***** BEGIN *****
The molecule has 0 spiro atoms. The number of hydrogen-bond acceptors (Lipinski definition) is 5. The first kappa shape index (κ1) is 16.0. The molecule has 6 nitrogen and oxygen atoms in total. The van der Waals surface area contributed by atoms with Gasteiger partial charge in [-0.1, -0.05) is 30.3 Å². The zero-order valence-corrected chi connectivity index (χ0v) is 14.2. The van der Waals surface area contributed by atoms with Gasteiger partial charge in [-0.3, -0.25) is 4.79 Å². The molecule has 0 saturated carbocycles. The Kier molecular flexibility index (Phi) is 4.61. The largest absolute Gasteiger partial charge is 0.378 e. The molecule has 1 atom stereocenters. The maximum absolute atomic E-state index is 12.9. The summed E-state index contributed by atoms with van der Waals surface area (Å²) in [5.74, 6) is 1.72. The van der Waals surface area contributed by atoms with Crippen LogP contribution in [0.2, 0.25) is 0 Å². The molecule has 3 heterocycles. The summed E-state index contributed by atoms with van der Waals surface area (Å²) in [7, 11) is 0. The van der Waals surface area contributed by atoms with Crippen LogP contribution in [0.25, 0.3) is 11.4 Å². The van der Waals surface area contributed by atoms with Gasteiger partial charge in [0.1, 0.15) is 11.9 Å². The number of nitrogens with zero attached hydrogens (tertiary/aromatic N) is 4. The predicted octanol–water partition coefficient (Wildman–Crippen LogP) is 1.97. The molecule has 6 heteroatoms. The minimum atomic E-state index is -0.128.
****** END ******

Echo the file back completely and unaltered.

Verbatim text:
The molecule has 0 spiro atoms. The number of hydrogen-bond acceptors (Lipinski definition) is 5. The first kappa shape index (κ1) is 16.0. The molecule has 6 nitrogen and oxygen atoms in total. The van der Waals surface area contributed by atoms with Gasteiger partial charge in [-0.1, -0.05) is 30.3 Å². The zero-order valence-corrected chi connectivity index (χ0v) is 14.2. The van der Waals surface area contributed by atoms with Gasteiger partial charge in [-0.3, -0.25) is 4.79 Å². The molecule has 0 saturated carbocycles. The Kier molecular flexibility index (Phi) is 4.61. The largest absolute Gasteiger partial charge is 0.378 e. The molecule has 1 atom stereocenters. The maximum absolute atomic E-state index is 12.9. The summed E-state index contributed by atoms with van der Waals surface area (Å²) in [5.74, 6) is 1.72. The van der Waals surface area contributed by atoms with Crippen LogP contribution in [0.2, 0.25) is 0 Å². The molecule has 3 heterocycles. The summed E-state index contributed by atoms with van der Waals surface area (Å²) in [7, 11) is 0. The van der Waals surface area contributed by atoms with Crippen LogP contribution in [0.25, 0.3) is 11.4 Å². The van der Waals surface area contributed by atoms with Gasteiger partial charge in [0.1, 0.15) is 11.9 Å². The number of nitrogens with zero attached hydrogens (tertiary/aromatic N) is 4. The predicted octanol–water partition coefficient (Wildman–Crippen LogP) is 1.97. The molecule has 6 heteroatoms. The minimum atomic E-state index is -0.128.